Can Virtual Reality Help Those With PTSD?

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[MUSIC PLAYING]
BARBARA PITCHBAUM
PTSD is still a fairly recent diagnosis. It came about in the 1980s. What we want is treatment options because one of the best predictors of what's the right treatment for each person is their choice. In general, people with PTSD, they can't escape it day or night. They very often feel like danger is right around the corner.

But war veterans they know they're not in a war zone, yet their bodies are responding as if there's the same level of threat. It's exhausting. People are scared to do things.

One of the treatments that's effective is called "exposure therapy." We help someone confront what they're scared of but in a therapeutic manner so that their fear decreases. I really think the virtual reality's time has come in all kinds of use, but specifically, health care and mental health care for a number of bases in VA hospitals and private clinics have it.

What we're helping them confront is the memory of the trauma because they're avoidant. They don't want to think about it, and so we go over and over and over it.

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We think it's harder to avoid in the virtual reality because it's such a potent stimulus. So we ask them to go back and describe what happened in the present tense as if it's happening now.

SETH NORRHOLM
So if you have an individual who was in a Humvee that was hit by an IED explosion, they say, "When I get behind the wheel of a car, I feel like I'm going to die. I need to get out of that situation." You'll bring someone into the lab and they'll be exposed to the conditioned stimuli-- so anything that was related to the roadside bomb. And so they're learning that this trigger might not be so dangerous in this situation.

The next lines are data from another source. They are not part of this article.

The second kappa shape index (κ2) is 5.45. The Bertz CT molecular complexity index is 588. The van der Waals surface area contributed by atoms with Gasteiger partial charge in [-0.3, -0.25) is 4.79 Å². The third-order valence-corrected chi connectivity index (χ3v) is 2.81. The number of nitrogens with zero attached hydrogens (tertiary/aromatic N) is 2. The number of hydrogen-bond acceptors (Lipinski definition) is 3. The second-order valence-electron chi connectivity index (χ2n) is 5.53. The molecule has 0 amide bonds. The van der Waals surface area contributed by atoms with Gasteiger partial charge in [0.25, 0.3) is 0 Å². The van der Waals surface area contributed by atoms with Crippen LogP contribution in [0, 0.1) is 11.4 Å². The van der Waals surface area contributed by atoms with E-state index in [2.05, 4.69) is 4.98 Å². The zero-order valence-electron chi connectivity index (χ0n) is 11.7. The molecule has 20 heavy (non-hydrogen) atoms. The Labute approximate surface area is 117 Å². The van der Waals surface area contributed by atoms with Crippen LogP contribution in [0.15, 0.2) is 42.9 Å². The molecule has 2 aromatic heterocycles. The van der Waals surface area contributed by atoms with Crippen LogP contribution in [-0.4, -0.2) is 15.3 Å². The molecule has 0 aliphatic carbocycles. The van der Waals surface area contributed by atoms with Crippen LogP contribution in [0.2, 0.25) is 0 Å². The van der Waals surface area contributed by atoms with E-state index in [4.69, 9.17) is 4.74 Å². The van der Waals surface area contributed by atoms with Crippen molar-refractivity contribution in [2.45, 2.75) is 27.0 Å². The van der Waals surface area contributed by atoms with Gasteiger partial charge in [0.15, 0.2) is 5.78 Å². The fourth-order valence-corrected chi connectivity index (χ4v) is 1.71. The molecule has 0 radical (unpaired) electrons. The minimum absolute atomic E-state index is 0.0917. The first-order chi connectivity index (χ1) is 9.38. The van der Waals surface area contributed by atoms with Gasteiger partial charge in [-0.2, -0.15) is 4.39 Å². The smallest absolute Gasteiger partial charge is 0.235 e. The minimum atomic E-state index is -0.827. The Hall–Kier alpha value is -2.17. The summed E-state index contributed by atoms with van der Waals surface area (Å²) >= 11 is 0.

So one of the ways that we can measure that is through physiological reactivity. When somebody is telling us about their traumatic event, when somebody is in the virtual reality environment, we put a number of electrodes on. You can measure someone's startle response by putting electrodes under their eye.

If you hear a loud noise, you're going to blink your eyes. It's a defensive measure. You can measure skin conductance. So if somebody is really engaged or anxious, you're going to get more perspiration on the skin. The only thing you can look at is how much their heart rate is changing throughout the session.

What the physiology does is allow us to get some more of the picture. What's happening physiologically is oftentimes disconnected from what you're hearing. So what these give us are objective measures of what's going on inside a person and how well they're doing.

BARBARA PITCHBAUM
I've had people say, "I don't know why I fought so hard to survive if this is my life." I've had people tell me, after treatment, I feel like the person I was before this happened. And I didn't think that was possible. So I know it's possible. I've become a real believer in the resiliency of the human spirit. [MUSIC PLAYING]